Did you encounter failures along the way and if yes, how did it bring you forward?
Yeah, I mean hundreds and thousands of failures. We set them up on purpose in some ways as experiments. Everything we do, we test. We test different approaches to our lessons in the classroom. We test different approaches to marketing, we test different approaches to market research and construction. And we set them up as tests, we measure them, we evaluate the failures, we learn from them, we obviously learn from the successes as well. For us it’s all about using data to drive those learnings. We then try again and again until it works.
Would you consider yourself a for-profit or a not-for-profit entrepreneur?
We are a for-profit company.
How did the collaboration with the governments work? Coming in and trying to revolutionise an educational system in an African country must be a bit of a scary thing. What were your experiences?
I think it’s hard to use the word government in a single context. A government is comprised of local government, county governments, national government. It’s also comprised of lots of different ministries. And within any of those are lots of different people who have lots of different opinions on things. So evidently, we have supporters and those who are less supportive. We focus a lot on the communication of our results.
For us there is nothing ideological about what we do other than we need to give options to parents who don’t have them. We’re not ideological about whether it should cost money or be free, we’re not ideological about our approach to pedagogy. We’re ideological about succeeding and providing successful options for our parents and about measuring that and knowing when it works and doesn’t work. So in many ways we have been successful to – although it’s always a work in progress - communicate that to everyone and get them involved. In essence, we share the same goals with anyone well-intentioned within the government which is to provide high quality education to the population. And since we’re not ideological about it we’re just about the results, which helps to make that conversation a lot more fruitful.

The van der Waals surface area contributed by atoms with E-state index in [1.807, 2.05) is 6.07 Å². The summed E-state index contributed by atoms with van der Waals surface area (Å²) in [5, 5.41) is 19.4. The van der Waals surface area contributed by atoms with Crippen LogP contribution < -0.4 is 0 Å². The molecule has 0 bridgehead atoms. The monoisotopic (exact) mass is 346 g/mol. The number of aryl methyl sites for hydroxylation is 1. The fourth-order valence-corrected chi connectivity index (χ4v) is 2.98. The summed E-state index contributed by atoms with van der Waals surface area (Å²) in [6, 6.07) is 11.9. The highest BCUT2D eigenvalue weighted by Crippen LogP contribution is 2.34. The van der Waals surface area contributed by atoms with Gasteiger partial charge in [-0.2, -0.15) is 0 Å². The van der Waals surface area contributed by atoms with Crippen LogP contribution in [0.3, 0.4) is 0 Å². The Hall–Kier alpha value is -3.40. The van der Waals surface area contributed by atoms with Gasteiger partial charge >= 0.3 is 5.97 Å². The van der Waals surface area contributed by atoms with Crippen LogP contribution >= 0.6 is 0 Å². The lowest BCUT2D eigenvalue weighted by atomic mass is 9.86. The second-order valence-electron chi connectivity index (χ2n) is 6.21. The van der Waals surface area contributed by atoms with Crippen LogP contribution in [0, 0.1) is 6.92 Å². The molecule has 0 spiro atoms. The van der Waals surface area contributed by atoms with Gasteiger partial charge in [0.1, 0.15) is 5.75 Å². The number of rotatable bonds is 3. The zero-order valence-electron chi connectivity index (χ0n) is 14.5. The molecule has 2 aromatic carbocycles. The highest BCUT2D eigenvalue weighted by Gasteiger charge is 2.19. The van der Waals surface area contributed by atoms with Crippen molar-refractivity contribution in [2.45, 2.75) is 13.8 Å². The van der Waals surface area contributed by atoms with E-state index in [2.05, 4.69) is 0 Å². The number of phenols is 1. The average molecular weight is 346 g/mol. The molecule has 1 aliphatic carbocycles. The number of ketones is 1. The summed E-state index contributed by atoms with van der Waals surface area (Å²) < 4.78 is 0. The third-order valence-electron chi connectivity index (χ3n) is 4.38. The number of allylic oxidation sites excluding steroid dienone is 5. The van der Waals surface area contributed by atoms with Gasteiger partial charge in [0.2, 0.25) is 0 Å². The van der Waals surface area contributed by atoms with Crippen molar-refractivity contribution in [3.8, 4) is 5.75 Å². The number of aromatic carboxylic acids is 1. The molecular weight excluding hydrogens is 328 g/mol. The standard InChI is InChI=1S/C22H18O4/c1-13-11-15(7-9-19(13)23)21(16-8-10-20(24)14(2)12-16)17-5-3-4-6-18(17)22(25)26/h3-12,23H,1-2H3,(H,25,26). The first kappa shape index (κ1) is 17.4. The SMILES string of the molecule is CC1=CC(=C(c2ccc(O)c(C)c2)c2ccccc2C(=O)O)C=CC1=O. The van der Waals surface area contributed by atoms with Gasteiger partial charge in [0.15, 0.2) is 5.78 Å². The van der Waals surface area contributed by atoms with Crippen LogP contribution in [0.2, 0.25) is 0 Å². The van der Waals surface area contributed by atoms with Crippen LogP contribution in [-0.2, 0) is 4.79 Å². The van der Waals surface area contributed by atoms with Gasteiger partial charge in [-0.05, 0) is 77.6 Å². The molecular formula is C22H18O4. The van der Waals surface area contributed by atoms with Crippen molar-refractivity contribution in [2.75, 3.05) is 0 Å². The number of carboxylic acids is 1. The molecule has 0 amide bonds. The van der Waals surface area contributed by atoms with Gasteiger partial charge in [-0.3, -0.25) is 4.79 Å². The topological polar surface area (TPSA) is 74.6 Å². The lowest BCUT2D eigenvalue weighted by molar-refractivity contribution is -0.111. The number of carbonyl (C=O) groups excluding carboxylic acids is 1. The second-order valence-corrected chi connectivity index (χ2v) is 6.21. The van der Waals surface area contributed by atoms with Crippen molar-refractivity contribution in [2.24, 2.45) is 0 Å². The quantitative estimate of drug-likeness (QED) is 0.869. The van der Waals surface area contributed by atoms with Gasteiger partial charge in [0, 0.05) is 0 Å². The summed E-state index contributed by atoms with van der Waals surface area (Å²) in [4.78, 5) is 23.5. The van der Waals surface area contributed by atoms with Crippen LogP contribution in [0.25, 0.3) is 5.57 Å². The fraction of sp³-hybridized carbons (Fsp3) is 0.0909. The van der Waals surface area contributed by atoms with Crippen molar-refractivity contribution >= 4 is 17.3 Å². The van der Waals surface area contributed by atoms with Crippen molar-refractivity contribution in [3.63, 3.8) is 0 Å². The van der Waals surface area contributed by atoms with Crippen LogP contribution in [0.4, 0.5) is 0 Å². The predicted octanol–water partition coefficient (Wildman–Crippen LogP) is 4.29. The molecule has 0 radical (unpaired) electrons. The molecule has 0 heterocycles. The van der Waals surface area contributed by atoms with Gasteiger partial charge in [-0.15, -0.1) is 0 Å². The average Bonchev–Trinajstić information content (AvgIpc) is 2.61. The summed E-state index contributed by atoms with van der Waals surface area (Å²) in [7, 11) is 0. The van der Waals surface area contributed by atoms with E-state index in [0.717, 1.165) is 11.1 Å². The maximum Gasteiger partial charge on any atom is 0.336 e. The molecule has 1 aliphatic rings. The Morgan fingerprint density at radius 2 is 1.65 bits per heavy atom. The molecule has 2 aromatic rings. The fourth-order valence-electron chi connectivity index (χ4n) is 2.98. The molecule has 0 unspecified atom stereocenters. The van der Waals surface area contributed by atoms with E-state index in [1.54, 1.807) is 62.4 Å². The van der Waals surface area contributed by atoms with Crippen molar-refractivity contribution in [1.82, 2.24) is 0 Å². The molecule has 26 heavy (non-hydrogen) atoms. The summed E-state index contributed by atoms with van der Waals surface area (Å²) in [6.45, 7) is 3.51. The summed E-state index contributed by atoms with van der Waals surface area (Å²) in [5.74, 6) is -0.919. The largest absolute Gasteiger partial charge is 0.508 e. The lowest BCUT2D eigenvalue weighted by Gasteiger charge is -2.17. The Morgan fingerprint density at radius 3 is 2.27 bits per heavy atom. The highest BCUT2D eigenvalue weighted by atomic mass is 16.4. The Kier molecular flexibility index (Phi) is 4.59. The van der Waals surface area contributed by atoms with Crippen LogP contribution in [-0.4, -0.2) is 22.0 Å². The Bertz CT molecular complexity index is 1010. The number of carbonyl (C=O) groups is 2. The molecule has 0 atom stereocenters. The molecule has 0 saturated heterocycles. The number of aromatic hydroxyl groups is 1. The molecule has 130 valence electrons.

You take individuals, who themselves have relatively poor education, out of the communities and hire them as teachers. How does that work?
That’s correct. It was part of the model from day one because our main constraint for a scalable approach was the availability of teachers. One evident solution for us was to look at talents inside the communities that don’t have any opportunities and who lack formal education and training. Our goal was to make it possible to have these individuals as teachers, because we could then reach out to a large amount of talents in each community. We created a model for educating teachers and students at the same time.
And the teachers themselves are really excited that this is happening and see it as an opportunity for themselves, too.
Absolutely. 90% of our academy staff have never taught before, but 90% of them have also never had a professional job before. What we do is to empower them to help others and themselves at the same time. Those who are really motivated, can do great things with this.
Do you have a selection process for teachers?
Yes and no. We fundamentally believe that great teachers are not born but made. We provide the training and monitoring system and so far it has worked out pretty well.
My final question, is a bit of a funny one, if you could set up any venture, which problem would you tackle?
I guess that’s an easy one. It would look like Bridge International.
So you are basically doing what you are dreaming of?
Is there anything you’d like to add.
No, this was great. Good luck with writing it all up and we look forward to seeing it.